Review: Sleigh Bells and LCD Soundsystem made a riotous impression in Clinton on Friday night.
There are a few ways for concertgoers to evaluate a set. Did the audience hear all the radio singles it wanted? Did the band throw in some fan favorites and rarities? Or did the band play a mixture of its whole discography in an order that allowed for the momentous highs while never bottoming out so low that the crowd stands still?
Whichever your answer, LCD Soundsystem has perfected a set list so epic, so powerful and so emotional, that the audience is never allowed to come down from its musical high.
Veteran indie-rocker’s steady, string-filled songs suited the surprisingly small crowd on Thursday.
Despite making a name for himself as the creator of indie-pop band Matt Pond PA, Matt Pond’s 12-year, eight-record career didn’t draw many people to Thursday’s show. Perhaps it was the relentless rain that kept some away. But those who did attend were treated to an intimate set of some of Pond’s best songs.
Step through their legendary dance-punk discography before heading to the show at Hamilton College.
Never before has a middle-aged man in a white shirt commanded so much attention, but this is exactly what James Murphy, frontman and mastermind of LCD Soundsystem, does night after night. Armed with a six-piece band, James Murphy goes out with his smooth, deep voice and creates havoc on the dancefloor.
Indie rock veterans will bring their characteristic sound to the Westcott on Thursday.
Matt Pond PA are not the same band they were when they started. In the 12 years since their formation, the band found a new homebase, altered their line-up many times and released albums on several different record labels. Yet throughout all these changes, Matt Pond PA has managed to keep a consistent sound thanks to the architect and one permanent fixture of the band – Matt Pond himself.
Pond and company will bring that sound to Syracuse this Thursday when they perform at the Westcott Theater.
The upstate heroes played a lighthearted, often nostalgic show at the OnCenter Tuesday night.
John Rzeznik pointed to a girl in the crowd as the music died down and the lights dimmed. He waved his hand toward his chest, brushing his large golden necklace, signaling for the girl to pass up her big, blinking sign. “Let me see that,” he said. The crowd parted and formed an assembly line across the rows, sending the white sign Rzeznik’s way. It read “biggest fan” in large, blue letters with a row of blinking white swirls underneath. “This is a technological marvel,” he said, gawking at the flashing poster. “Do you want it back?”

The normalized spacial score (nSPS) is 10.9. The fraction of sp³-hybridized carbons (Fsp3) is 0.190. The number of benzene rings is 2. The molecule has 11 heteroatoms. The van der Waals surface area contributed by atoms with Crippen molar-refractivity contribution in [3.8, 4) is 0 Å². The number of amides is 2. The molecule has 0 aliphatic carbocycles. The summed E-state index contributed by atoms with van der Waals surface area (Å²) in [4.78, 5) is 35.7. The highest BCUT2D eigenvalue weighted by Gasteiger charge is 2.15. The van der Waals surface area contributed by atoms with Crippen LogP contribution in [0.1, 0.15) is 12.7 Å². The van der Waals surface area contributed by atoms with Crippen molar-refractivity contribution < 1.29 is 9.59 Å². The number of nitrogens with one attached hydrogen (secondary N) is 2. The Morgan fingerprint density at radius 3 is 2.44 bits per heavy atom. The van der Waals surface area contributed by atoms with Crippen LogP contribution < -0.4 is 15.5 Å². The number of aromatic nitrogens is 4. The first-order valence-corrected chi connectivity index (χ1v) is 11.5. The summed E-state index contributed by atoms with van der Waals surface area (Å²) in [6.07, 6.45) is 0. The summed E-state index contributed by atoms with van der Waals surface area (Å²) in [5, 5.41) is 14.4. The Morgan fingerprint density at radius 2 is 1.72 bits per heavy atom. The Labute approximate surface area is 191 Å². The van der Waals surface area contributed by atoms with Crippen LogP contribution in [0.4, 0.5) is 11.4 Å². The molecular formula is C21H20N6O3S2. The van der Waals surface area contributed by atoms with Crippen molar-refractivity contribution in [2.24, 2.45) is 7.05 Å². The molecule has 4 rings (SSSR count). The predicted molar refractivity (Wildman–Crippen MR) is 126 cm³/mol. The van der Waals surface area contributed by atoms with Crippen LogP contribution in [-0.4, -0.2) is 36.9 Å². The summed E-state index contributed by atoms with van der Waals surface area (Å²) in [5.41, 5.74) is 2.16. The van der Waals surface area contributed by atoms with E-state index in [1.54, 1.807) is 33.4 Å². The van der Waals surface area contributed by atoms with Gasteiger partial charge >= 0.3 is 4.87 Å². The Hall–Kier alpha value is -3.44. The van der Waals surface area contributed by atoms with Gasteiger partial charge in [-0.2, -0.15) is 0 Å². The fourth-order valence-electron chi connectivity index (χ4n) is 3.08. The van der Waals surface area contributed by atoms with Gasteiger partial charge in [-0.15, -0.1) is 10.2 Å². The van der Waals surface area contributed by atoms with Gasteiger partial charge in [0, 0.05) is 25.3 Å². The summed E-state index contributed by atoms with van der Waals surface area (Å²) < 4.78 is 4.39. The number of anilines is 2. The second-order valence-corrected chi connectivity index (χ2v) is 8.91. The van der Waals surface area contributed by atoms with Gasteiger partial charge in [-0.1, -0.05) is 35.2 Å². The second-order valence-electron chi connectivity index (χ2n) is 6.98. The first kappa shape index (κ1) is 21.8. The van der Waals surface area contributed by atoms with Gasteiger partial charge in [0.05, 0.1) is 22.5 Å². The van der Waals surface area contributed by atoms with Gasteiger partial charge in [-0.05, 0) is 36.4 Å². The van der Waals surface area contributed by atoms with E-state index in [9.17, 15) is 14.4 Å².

The Canadian indie rock giants kicked off their fall tour with a powerful live show.
Stars frontman Torquil Campbell raised his plastic cup to the crowd with a smirk as he sauntered onto the stage at Rochester’s Water Street Music Hall Wednesday night. Someone needs to find out what was in that cup.
Review: One-time stars rocked an uncomfortably screamo sound at their Lost Horizon show.
Ronnie Winter has the voice, lyrics and hair of a radio rock god. However, his band’s screamo-filled performance at The Lost Horizon Sunday night proved that The Red Jumpsuit Apparatus won’t make it back on the airwaves anytime soon.
Review: The iconic indie pop duo inspired singing, dancing and crowd adoration at their second Syracuse show.
Brooklyn-based dance punks Matt & Kim know how to draw a crowd — and make them happy. Before the doors opened at the Westcott Theater on Wednesday night, youngsters sat along the sidewalk waiting to get in.
Review: Super Mash Bros. and Passion Pit stole the show from two much more deserving acts.
Lupe Fiasco was technically the headlining act of Juice Jam 2010, but when he finally took the stage after Passion Pit’s fanatically received performance, a quarter of the audience hightailed it to the exit. A few minutes later, when the rain began to pour, the audience that jumped along to Passion Pit’s bouncing beats dropped by half, leaving only dripping, diehard fans behind.
After seven years and several near misses, Juice Jam sells out once again.
At noon, a buzzing mob of 80 students, some sharing headphones, some giddily squealing for Passion Pit and Lupe Fiasco, crowded onto two well-worn yellow school buses at the College Place bus stop. The most aggressive ones pushed and shoved their way into seats – the rest were left behind in the early afternoon drizzle, wondering if the semester’s biggest campus concert was about to start without them.